I closed the bucket of marbles that winter and never opened them again. A few years later my mother took a few handfuls for her plants and I dropped the rest off at the salvation army.

Whatever happened between that memory and the next of spending time with my grandmother in Taiwan doesn’t matter. The pebble had already cracked the windshield and it wasn’t her doing or my doing, but just life in general. Suddenly I was in high school. She picked me up for lunch and I noticed that I had nothing to say. It was around that time too, that I began to scrutinize the relationships around me and ask questions. I was looking for answers, motives. I wasn’t yet a “writer” in that indulgent self-labeling way, but I was certainly judgmental enough. I was also trying to divine the future – my own, mostly – by learning from others’ pasts. It struck me as odd that she had married my grandfather. He was very old and she was very young. Around that time too, I began to listen more closely when the women talked and she was out of the room. My cousin was developing in the same way and late at night when the rest of the house was asleep we lay awake and dissected people’s pasts. What made them the way they were? But it was all just part of life, wasn’t it? My grandfather was aging finally, in real time, and my grandmother was most likely discovering the downside of marrying someone fifty years her senior. Her attitude never wavered, but I’m sure my grandfather’s life, or whatever was left of it, hung heavily over her head.

It wasn’t disrespect I felt for her, but if emotions could smell, it was the faint whiff of pity. She became a strong, fun woman I looked up to to someone whose welfare seemed to depend on the whims of a weakening ninety-year old man. But that is unfair, and has nothing to do with how she has always treated me: nothing but love, hands on, undiluted. There was no blood between us but whatever ran was much thicker. And yet. I felt as though I had evolved beyond her. Though of course I was doing just the opposite. I was self destructively closing myself up to the warmth in her that had always been there, for me, my cousins, all of us.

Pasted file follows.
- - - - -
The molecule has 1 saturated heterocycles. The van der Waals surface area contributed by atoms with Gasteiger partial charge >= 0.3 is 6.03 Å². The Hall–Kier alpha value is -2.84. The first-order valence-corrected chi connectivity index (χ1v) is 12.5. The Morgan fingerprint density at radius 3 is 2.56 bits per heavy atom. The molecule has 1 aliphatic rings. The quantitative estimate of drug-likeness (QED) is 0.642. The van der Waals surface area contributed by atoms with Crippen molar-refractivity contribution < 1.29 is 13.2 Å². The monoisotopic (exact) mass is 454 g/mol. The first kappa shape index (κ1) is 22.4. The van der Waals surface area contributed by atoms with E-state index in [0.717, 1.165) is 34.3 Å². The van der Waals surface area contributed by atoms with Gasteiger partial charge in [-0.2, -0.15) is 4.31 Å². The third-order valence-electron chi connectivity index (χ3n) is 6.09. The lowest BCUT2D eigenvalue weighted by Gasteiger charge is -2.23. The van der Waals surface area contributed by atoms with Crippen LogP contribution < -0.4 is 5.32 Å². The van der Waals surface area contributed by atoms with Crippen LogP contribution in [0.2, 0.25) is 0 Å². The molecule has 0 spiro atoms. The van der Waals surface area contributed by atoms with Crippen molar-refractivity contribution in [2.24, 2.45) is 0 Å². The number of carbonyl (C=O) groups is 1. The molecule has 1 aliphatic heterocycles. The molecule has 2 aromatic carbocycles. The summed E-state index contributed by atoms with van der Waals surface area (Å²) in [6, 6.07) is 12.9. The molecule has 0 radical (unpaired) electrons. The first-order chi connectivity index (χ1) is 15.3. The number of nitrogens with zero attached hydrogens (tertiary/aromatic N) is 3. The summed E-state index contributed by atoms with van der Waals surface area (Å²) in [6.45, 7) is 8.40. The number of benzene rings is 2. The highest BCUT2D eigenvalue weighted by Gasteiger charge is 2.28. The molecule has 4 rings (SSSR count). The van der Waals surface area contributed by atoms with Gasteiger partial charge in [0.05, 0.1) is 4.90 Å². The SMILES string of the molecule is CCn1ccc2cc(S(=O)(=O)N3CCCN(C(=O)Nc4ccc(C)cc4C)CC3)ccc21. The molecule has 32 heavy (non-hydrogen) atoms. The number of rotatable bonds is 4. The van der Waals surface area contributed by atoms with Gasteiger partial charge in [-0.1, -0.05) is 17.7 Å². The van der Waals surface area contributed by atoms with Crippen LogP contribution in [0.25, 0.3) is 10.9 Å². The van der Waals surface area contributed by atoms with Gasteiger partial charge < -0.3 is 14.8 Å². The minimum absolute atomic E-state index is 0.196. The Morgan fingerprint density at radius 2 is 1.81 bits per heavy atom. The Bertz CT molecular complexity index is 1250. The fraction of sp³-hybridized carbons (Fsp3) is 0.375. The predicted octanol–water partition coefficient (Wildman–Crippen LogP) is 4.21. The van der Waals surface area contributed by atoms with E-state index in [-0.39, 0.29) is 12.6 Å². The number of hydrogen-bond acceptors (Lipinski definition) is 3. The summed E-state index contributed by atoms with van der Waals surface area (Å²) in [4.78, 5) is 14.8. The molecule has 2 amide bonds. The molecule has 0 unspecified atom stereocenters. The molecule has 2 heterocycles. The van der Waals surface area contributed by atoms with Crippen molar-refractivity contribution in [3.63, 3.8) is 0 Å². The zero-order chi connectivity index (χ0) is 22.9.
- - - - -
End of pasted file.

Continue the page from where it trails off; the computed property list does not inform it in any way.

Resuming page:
I did it to myself. I closed myself off from her specifically, holding an inexplicable and unreasonable grudge. I blame that winter break when with her, I had too much fun. She made me feel I would need no one else but her and perhaps a deck of cards and a bucket of marbles. And then just like that she left. You can’t play those games by yourself.

Now she is leaving again and I am well prepared. She is struggling with four Glad containers of oatmeal cookies she asked me to bake (“Less sugar, more raisins, please.”) and though I am happy that I will have the bathroom to myself again and that I won’t have to worry about what she’d like to do or eat or where she’d like to go tomorrow (not that she ever, EVER has any demands in regards to any of those things), I feel an imminent sadness for when she leaves. It is silly, believe me. I will see her in less than two weeks’ time, on her turf too. But this time it’s regret, the kind that comes when you’re old enough to feel the kind of nagging responsibility you owe to your aging relatives. Was I less cold to her? Did I make spend enough time with her? Did I make her feel welcome? Does she know I love her?

I tried, but could have tried harder. I tried, but could have tried harder. I tried, but could have tried harder. I don’t know, but I hope she does.